compiling, with the processor, the intermediate code to generate object code based on the information that identifies the lower level sub-routines in the higher level sub-routines; and
    storing the object code.
  2. 2. The method of claim 1, further comprising:
    determining that the processor is to execute the object code; and
    executing, with the processor, the object code,
    wherein compiling comprises compiling the intermediate code to generate the object code that causes the processor to sequentially execute multiple instances of the lower level sub-routines.
  3. 3. The method of claim 1, further comprising:
    determining that a graphics processing unit (GPU) or digital signal processor (DSP) is to execute the object code; and
    instructing the GPU or DSP to execute the object code,
    wherein compiling comprises compiling the intermediate code to generate the object code that causes the GPU or DSP to execute multiple instances of the lower level sub-routines in parallel.
  4. 4. The method of claim 1, wherein compiling comprises:
    identifying function calls in the higher level sub-routines that call for execution of the lower level sub-routines;
    determining from the higher level sub-routines a number of times the lower level sub-routines are to execute; and
    generating the object code based on the determination of the number of times the lower level sub-routines are to execute.
  5. 5. The method of claim 1, wherein receiving the intermediate code comprises receiving intermediate code for the higher level sub-routines separate from intermediate code for the lower level sub-routines.
  6. 6. The method of claim 1, further comprising:
    executing, with the processor, a program that utilizes the application,
    wherein compiling comprises compiling the intermediate code during execution of the program.
  7. 7. A device for compiling, the device comprising:
    a memory unit; and
    an integrated circuit comprising a processor, the processor configured to:
    receive intermediate code that was generated from compiling source code of an application, wherein the intermediate code includes information generated from the compiling that identifies a hierarchical structure of lower level sub-routines in higher level sub-routines, and wherein the lower level sub-routines are defined in the source code of the application to execute more frequently than the higher level sub-routines that identify the lower level sub-routines;
    compile the intermediate code to generate object code based on the information that identifies the lower level sub-routines in the higher level sub-routines; and
    store the object code in the memory unit.
  8. 8. The device of claim 7, wherein the processor is configured to:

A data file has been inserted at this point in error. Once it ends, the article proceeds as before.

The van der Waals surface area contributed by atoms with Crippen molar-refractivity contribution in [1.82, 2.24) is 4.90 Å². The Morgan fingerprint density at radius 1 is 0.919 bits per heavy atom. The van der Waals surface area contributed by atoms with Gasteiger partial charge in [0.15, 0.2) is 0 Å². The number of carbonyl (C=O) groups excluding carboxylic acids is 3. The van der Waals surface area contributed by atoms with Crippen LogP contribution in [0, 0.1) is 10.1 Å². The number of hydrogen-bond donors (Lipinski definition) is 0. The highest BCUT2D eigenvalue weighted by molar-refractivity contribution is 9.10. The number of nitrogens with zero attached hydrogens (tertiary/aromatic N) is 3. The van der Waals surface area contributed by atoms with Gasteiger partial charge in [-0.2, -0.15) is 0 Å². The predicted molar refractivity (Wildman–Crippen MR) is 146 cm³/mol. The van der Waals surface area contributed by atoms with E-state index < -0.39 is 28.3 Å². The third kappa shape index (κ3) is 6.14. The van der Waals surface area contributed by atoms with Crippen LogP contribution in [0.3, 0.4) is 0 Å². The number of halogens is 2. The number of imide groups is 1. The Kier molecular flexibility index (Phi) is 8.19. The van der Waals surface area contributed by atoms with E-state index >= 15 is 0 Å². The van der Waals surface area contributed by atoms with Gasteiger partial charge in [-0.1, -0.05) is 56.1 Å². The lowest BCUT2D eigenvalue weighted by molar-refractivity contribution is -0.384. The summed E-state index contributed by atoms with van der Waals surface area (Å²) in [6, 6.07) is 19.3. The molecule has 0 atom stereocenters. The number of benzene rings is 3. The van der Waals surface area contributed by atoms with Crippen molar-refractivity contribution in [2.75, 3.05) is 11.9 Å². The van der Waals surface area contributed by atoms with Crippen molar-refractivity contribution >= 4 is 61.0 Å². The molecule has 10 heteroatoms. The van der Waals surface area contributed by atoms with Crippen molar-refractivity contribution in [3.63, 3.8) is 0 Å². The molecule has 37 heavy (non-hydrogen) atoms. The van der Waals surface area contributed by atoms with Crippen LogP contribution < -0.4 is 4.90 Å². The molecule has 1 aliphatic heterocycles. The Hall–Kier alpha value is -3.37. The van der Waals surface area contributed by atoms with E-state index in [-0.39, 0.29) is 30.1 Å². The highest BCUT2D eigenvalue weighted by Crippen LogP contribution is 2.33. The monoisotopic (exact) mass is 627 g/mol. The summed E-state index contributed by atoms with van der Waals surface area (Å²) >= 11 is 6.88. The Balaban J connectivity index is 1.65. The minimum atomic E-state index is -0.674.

determine that the processor is to execute the object code; and
    execute the object code,
    wherein to compile, the processor is configured to compile the intermediate code to generate the object code that causes the processor to sequentially execute multiple instances of the lower level sub-routines.
  9. 9. The device of claim 7, the device further comprising:
    at least one of a graphics processing unit (GPU) or digital signal processor (DSP),
    wherein the processor is configured to:
    determine that the GPU or DSP is to execute the object code; and
    instruct the GPU or DSP to execute the object code,
    wherein to compile, the processor is configured to compile the intermediate code to generate the object code that causes the GPU or DSP to execute multiple instances of the lower level sub-routines in parallel.
  10. 10. The device of claim 7, wherein to compile, the processor is configured to:
    identify function calls in the higher level sub-routines that call for execution of the lower level sub-routines;
    determine from the higher level sub-routines a number of times the lower level sub-routines are to execute; and
    generate the object code based on the determination of the number of times the lower level sub-routines are to execute.
  11. 11. The device of claim 7, wherein to receive the intermediate code, the processor is configured to receive intermediate code for the higher level sub-routines separate from intermediate code for the lower level sub-routines.
  12. 12. The device of claim 7, wherein the processor is configured to:
    execute a program that utilizes the application,
    wherein to compile, the processor is configured to compile the intermediate code during execution of the program.
  13. 13. The device of claim 7, wherein the device comprises a wireless communication device.
  14. 14. A device for compiling, the device comprising:
    means for receiving intermediate code that was generated from compiling source code of an application, wherein the intermediate code includes information generated from the compiling that identifies a hierarchical structure of lower level sub-routines in higher level sub-routines, and wherein the lower level sub-routines are defined in the source code of the application to execute more frequently than the higher level sub-routines that identify the lower level sub-routines;
    means for compiling the intermediate code to generate object code based on the information that identifies the lower level sub-routines in the higher level sub-routines; and
    means for storing the object code.
  15. 15. The device of claim 14, further comprising:
    means for determining that a processor that includes the means for compiling is to execute the object code; and
    means for executing the object code,
    wherein the means for compiling comprises means for compiling the intermediate code to generate the object code that causes the processor to sequentially execute multiple instances of the lower level sub-routines.